Remembering Milton Glaser, Together

Remembering Milton Glaser

Read Time: 1.5 minutes

Graphic design legend and household name Milton Glaser, best known for the "I ❤ NY" logo, passed away last Friday at age 91, and leaving an impressive body of work and an important legacy, especially in his beloved city, New York.

Glaser's work needs no explanation or introduction for the SEGD community (look no further than past auction items for proof), and there's no shortage of coverage of his life or work as he was very generous with interviews, even into his final weeks. Glaser recently shared with The New York Times what he'd been thinking about and working on:

"This sense of inertia, of not being able to determine your own future, it’s very eroding. All we can do is have this sense that we are not alone. 'We’re all in this together' has been reiterated a thousand times, but you can create the symbolic equivalent of that phrase by just using the word 'together,' and then making those letters [look] as though they are all different, but all related. So if you want to use the word 'together' it evokes the entire phrase and the idea that we have something in common."

SEGD's Director of Education, Hilary Jay, interviewed Glaser 20 years ago, writing of him, "In my house growing up the name Milton Glaser ranked up there with Andy Warhol and the Beatles. That’s because I’m the daughter of a graphic designer, a man trained in the early 1950s. That’s when commercial art was elevated to an art form thanks to Glaser, and fellow designer-illustrator-typographer-educators at New York-based Pushpin Studio."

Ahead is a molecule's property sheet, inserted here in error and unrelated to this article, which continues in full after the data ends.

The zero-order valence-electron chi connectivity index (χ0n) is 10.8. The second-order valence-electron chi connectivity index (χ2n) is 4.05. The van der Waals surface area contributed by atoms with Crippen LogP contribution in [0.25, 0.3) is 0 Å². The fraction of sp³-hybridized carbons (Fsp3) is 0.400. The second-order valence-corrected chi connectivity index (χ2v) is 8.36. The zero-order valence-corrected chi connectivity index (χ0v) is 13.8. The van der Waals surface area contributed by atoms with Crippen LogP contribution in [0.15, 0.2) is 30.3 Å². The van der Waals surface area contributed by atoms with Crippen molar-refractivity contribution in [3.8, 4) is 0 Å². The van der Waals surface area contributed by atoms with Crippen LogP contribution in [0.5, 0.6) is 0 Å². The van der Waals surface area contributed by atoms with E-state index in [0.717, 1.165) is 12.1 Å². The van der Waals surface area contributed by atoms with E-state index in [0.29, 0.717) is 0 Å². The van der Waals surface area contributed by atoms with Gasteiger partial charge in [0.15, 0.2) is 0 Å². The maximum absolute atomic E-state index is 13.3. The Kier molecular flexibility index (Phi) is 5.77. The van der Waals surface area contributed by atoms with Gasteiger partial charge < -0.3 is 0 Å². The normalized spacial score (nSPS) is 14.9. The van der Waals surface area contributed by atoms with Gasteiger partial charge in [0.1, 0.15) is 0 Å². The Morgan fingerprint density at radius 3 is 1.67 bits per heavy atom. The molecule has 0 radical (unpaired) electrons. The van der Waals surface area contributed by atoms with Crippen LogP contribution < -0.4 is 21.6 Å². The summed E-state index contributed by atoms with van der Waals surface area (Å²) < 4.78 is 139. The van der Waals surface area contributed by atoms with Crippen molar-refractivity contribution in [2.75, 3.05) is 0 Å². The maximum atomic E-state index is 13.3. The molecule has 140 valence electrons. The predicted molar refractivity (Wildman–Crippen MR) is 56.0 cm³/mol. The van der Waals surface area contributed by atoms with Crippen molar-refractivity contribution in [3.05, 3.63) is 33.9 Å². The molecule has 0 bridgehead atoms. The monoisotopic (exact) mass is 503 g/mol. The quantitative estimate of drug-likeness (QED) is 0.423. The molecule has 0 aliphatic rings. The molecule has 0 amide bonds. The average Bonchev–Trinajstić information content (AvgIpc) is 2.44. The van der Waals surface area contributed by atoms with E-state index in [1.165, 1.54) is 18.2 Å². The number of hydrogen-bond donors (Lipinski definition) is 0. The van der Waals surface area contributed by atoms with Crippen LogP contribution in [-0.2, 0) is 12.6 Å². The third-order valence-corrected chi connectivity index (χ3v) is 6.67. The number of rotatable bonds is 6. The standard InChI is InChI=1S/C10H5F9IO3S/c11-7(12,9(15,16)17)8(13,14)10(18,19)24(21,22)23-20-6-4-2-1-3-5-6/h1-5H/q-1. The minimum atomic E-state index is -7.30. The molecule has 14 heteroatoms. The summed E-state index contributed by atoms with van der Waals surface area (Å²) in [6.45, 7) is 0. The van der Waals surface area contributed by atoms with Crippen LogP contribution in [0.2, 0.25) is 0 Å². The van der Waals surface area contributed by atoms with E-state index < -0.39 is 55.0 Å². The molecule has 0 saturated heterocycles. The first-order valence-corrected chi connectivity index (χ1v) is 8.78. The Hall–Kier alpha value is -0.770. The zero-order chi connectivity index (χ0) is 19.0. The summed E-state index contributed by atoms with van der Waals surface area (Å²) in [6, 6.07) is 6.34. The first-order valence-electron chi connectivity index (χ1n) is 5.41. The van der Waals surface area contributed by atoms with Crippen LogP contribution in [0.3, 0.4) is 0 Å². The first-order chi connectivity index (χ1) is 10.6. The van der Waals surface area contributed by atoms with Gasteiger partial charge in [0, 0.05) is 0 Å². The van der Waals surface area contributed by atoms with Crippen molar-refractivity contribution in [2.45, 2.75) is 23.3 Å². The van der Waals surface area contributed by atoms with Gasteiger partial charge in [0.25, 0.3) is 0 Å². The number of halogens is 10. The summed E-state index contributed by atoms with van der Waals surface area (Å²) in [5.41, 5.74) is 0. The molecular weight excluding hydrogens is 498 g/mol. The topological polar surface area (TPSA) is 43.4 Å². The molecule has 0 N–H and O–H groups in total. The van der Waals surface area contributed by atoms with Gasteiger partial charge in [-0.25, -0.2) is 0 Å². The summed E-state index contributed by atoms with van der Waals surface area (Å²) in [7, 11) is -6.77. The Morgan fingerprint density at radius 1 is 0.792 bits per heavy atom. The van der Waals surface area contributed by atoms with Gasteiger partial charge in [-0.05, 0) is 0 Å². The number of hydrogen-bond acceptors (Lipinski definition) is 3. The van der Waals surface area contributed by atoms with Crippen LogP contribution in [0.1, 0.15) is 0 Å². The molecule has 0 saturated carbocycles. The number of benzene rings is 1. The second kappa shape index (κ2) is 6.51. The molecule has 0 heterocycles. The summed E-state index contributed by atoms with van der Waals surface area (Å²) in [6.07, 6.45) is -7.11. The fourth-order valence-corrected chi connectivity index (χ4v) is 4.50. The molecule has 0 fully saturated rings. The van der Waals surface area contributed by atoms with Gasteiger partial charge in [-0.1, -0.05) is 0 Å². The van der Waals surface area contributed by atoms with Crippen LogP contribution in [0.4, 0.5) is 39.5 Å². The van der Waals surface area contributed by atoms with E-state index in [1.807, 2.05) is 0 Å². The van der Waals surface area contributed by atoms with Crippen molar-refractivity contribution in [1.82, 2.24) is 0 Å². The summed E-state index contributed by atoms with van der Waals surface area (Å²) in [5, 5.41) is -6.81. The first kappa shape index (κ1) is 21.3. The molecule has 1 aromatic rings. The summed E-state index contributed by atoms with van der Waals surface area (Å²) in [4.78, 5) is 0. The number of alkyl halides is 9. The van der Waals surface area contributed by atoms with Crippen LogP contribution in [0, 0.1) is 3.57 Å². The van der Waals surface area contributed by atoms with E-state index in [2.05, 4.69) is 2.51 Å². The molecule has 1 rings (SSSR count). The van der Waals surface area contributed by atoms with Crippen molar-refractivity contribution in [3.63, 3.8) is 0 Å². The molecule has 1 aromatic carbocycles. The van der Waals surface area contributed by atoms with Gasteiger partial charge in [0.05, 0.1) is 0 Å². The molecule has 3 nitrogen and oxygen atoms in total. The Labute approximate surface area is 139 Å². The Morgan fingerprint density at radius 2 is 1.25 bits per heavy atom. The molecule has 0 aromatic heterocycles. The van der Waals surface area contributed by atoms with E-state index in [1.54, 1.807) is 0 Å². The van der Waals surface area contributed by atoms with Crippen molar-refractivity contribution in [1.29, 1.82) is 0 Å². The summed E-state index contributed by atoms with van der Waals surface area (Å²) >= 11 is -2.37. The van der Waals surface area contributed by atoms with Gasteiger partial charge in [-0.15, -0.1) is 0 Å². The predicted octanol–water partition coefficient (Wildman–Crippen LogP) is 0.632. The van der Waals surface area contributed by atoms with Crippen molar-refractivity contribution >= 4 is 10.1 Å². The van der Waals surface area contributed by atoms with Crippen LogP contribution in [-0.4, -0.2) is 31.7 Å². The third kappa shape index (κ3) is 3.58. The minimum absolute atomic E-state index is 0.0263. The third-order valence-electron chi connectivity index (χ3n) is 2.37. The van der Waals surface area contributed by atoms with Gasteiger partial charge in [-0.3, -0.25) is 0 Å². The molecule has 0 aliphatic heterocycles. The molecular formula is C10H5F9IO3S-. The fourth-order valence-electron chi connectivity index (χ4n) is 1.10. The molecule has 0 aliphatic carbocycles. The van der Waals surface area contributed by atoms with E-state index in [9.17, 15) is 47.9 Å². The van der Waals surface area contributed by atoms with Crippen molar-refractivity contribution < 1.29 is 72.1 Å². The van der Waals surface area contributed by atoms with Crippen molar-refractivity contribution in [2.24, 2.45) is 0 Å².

In the article, this excerpt stands out as a particularly meaningful reminder:

For fun, I asked him to give his best shot at defining what design is and is not. “Piece of cake,” he said. “Design is like planning. It is the introduction of intention into human activity, or the act of going from an existing condition to a preferred one.” Glaser gave as an example a street intersection where a lot of people have been killed. "You want to prevent more deaths. You discover the light sequence isn’t properly timed, so you design a new traffic light sequence where cars don’t start moving until people have finished crossing the street. In the most rudimentary way,” he said, “that is what design is.”

“You’ll notice, at this point, design has nothing to do with aesthetics or beauty.” You have to work out the nature of the problem before getting into looks, said Glaser. “The first things I always ask is what is it for? Who is the audience? What is the best way to do it? Only at the end of that process do you get the questions of style or beauty.”


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